NEWS NATIONAL NEWS        11/07/2023

Turkish President agrees to allow Sweden to join NATO

Turkish President Recep Tayyip Erdoğan, on his arrival yesterday in Vilnius, the capital city of Lithuania, to attend the NATO summit, first went straight into a meeting with the Swedish prime minister Ulf Kristersson, chaired by the NATO secretary general, Jens Stoltenberg. Stoltenberg later said in a news conference that "I'm glad to announce ... that President Erdogan has agreed to forward the accession protocol for Sweden to the grand national assembly as soon as possible, and work closely with the assembly to ensure ratification" and a statement released following the Turkey-Sweden NATO meeting declared that "Both Türkiye and Sweden will look to maximise opportunities to increase bilateral trade and investments. Sweden will actively support efforts to reinvigorate Türkiye's EU accession process, including modernisation of the EU-Türkiye Customs Union and visa liberalisation."

 

Erdoğan had previously thrown a surprise obstacle in the way of a plan from Joe Biden for Swedish accession to NATO by announcing that he wanted Turkey’s stalled application to join the EU to be included in the package. Speaking at the airport before departing for the NATO summit in Vilnius, Lithuania, the Turkish president said: “First, let’s pave the way for Turkey in the European Union and then we will pave the way for Sweden just as we did for Finland.”

 

The US president had been working on a four-country deal that would lead to Turkey allowing Sweden into NATO in return for the upgrading of Turkey’s US F-16 jets and the sale of new US F-16 jets to Ankara, on the condition they are not used to threaten Greece. Erdoğan’s remarks indicated that diplomats’ eve-of-summit efforts to lift the year-long Turkish veto on Sweden’s membership of NATO would be even more complex than envisaged. Turkey has been in talks over joining the EU in one form or another since 1987 but there is no enthusiasm at present for letting such a large country with a questionable human rights record join. Biden held further last-minute talks with Erdoğan on his flight to Europe on Sunday but no breakthrough occurred during their nearly hour-long conversation, according to the White House.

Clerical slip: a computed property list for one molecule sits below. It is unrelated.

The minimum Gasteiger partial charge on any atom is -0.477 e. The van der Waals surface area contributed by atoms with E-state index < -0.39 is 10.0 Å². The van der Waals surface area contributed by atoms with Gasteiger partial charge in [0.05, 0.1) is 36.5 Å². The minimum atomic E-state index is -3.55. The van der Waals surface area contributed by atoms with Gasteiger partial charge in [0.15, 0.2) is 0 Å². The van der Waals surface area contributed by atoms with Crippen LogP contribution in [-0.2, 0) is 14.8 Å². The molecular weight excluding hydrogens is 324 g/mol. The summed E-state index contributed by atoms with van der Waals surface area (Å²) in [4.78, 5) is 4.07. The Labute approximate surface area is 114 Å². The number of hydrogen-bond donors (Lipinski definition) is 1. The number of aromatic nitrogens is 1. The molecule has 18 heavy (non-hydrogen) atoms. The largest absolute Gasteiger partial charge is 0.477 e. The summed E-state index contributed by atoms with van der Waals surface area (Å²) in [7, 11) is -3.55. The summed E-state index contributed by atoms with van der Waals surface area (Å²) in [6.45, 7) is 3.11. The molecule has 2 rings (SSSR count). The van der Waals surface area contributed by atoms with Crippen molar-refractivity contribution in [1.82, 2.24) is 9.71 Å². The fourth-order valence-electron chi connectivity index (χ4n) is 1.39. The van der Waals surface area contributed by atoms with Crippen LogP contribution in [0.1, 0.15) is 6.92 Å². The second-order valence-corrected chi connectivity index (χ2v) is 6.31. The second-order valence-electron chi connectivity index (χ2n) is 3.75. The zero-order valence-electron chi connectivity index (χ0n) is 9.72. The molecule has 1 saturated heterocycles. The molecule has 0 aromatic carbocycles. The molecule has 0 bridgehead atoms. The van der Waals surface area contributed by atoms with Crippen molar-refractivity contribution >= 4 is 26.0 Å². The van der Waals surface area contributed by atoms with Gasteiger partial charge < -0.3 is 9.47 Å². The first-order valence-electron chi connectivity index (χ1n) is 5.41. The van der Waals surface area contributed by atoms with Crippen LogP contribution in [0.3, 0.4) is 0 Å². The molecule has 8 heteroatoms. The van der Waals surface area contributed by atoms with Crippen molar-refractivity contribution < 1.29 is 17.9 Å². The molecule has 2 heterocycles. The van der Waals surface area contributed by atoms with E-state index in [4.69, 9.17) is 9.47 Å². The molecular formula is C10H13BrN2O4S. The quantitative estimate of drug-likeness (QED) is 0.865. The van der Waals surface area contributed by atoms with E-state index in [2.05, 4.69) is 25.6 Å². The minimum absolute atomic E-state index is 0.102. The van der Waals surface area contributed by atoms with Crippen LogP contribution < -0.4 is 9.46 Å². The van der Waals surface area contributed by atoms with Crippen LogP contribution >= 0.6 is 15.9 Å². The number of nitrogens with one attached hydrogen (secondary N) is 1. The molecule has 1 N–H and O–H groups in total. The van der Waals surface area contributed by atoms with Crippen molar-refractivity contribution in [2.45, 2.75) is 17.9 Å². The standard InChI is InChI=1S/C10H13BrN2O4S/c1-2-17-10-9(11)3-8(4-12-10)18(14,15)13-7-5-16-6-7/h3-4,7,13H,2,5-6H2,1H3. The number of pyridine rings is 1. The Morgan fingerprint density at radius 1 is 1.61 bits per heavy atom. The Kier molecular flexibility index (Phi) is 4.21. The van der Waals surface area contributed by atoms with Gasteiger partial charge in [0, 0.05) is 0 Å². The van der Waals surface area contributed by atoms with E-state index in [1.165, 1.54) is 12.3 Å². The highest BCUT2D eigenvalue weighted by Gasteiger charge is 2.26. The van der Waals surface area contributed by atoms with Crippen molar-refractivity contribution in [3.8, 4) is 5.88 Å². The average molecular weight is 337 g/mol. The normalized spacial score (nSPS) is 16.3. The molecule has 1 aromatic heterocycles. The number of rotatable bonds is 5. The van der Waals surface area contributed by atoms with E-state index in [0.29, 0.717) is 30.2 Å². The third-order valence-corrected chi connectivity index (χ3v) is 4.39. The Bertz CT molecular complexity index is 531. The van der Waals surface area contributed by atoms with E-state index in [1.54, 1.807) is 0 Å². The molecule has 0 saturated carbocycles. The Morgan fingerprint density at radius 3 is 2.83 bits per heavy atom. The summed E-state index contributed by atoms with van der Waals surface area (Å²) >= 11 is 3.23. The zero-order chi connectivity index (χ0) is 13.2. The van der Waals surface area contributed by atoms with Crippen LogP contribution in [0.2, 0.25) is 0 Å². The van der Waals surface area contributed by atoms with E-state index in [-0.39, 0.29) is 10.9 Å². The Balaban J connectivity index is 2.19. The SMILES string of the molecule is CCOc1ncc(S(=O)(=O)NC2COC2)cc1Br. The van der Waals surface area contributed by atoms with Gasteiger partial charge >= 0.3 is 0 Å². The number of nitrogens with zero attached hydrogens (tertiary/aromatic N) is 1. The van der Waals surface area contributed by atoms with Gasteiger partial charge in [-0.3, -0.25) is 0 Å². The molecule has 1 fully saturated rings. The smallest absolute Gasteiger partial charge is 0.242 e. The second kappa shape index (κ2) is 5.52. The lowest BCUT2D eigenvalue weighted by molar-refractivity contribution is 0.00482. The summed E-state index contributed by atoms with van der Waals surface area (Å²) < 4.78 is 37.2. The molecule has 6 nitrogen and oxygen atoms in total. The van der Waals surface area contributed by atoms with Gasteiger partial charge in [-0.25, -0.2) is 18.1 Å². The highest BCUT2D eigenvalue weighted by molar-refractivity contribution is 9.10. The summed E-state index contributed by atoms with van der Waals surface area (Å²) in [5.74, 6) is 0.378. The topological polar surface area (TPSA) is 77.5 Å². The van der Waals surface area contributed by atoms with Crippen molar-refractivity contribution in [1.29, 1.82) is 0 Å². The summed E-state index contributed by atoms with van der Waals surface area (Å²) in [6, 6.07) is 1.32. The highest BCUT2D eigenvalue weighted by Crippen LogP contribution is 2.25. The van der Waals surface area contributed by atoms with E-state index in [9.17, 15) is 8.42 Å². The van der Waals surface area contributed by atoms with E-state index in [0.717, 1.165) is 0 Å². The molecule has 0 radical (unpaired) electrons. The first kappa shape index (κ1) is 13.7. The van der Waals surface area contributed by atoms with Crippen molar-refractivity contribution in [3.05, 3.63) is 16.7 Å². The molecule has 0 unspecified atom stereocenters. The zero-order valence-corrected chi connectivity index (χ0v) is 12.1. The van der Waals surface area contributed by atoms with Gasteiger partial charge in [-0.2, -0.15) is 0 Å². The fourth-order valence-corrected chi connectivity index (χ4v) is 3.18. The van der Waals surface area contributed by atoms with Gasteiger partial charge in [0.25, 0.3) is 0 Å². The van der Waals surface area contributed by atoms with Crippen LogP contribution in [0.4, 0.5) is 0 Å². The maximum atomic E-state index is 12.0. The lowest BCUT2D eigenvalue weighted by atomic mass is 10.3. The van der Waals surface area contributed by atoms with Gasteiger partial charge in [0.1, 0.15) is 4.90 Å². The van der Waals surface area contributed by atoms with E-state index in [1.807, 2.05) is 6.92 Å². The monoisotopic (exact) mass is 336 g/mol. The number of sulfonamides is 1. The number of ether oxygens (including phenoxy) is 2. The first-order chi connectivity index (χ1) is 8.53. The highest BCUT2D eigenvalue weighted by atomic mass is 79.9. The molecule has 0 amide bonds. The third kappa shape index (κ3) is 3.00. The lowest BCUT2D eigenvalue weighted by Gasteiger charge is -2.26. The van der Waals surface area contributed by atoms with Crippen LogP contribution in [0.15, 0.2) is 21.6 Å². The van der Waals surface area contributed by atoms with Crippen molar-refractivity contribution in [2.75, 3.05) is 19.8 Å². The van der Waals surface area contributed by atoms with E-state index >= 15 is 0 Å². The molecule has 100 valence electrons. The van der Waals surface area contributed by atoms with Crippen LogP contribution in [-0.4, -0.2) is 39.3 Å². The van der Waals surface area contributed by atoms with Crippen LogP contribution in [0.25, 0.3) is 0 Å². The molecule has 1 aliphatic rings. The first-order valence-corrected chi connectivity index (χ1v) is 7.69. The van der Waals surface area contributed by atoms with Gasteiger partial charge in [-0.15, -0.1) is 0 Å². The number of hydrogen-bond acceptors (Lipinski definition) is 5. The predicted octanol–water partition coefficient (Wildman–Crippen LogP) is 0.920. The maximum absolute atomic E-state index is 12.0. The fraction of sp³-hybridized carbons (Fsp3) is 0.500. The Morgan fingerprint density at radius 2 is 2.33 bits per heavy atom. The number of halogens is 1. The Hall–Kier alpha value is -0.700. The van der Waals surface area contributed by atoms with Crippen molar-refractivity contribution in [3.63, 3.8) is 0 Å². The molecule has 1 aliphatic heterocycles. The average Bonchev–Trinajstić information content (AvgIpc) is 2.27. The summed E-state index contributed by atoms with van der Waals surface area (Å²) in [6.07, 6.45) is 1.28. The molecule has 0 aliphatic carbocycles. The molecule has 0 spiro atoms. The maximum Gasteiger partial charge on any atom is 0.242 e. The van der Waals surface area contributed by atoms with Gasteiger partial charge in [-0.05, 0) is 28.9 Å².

Olaf Scholz, the German chancellor, had rejected Erdoğan’s attempt to link Turkey’s EU membership aspirations to Sweden’s application to join Nato. “That’s a question that is not related to the other issue, and therefore I think this should not be seen as a related matter,” Scholz said in Berlin.

 

Following yesterday’s two hours of talks in Vilnius with the Swedish prime minister, Ulf Kristersson, Erdoğan broke off discussions to meet separately with the EU council president, Charles Michel, a development which was a possible indication that EU officialdom is being drawn into his unexpected demand to revive Turkey’s accession talks.

 

Erdoğan is scheduled to meet Biden and the leaders of other NATO countries today.

 

Formally, the Swedish bid to follow Finland into NATO remains linked to Erdoğan’s demand that more is done to clamp down on Kurdish activists in Sweden, including extraditing a group of Kurdish exiles seen as suspected terrorists by Ankara. Some of those on the list for extradition are Swedish citizens, and cannot be extradited. The Swedish foreign minister, Tobias Billström, said on Monday: “No one disputes that Sweden has done what we were also expected to do, in accordance with this memorandum, including taking measures that now lead to people who have been active in the PKK (the Kurdish workers party) being punished in Swedish courts.” Last Thursday, a Swedish court convicted a member of the PKK and the country extradited a PKK supporter to Turkey.

 

Observers acknowledge that even if given the green light by Erdoğan, the Turkish parliament would not be able to ratify Swedish membership by the end of the summit.

 

Behind the dispute lies a long-running Turkish demand for Turkey’s US F-16 jets to be upgraded and for the purchase of new US F-16 jets to Ankara, something Congress has opposed due to Turkey’s hostility to Greece and its purchase of a Russian air defence system, a move that is seen by some as incompatible with Turkish membership of NATO. Biden has said he now supports the sale of F-16s to Turkey but that he is unable to directly authorise the sale since Congress has a veto.

 

There are some signs that after his re-election in May, Erdoğan is trying to soften some of Turkey’s many international disputes and a key test is whether he can reach a rapprochement with Greece. Erdogan’s decision to release some former commanders of Ukraine’s garrison in Mariupol in apparent breach of an agreement with the Russian president, Vladimir Putin, is seen as a goodwill gesture to the west.



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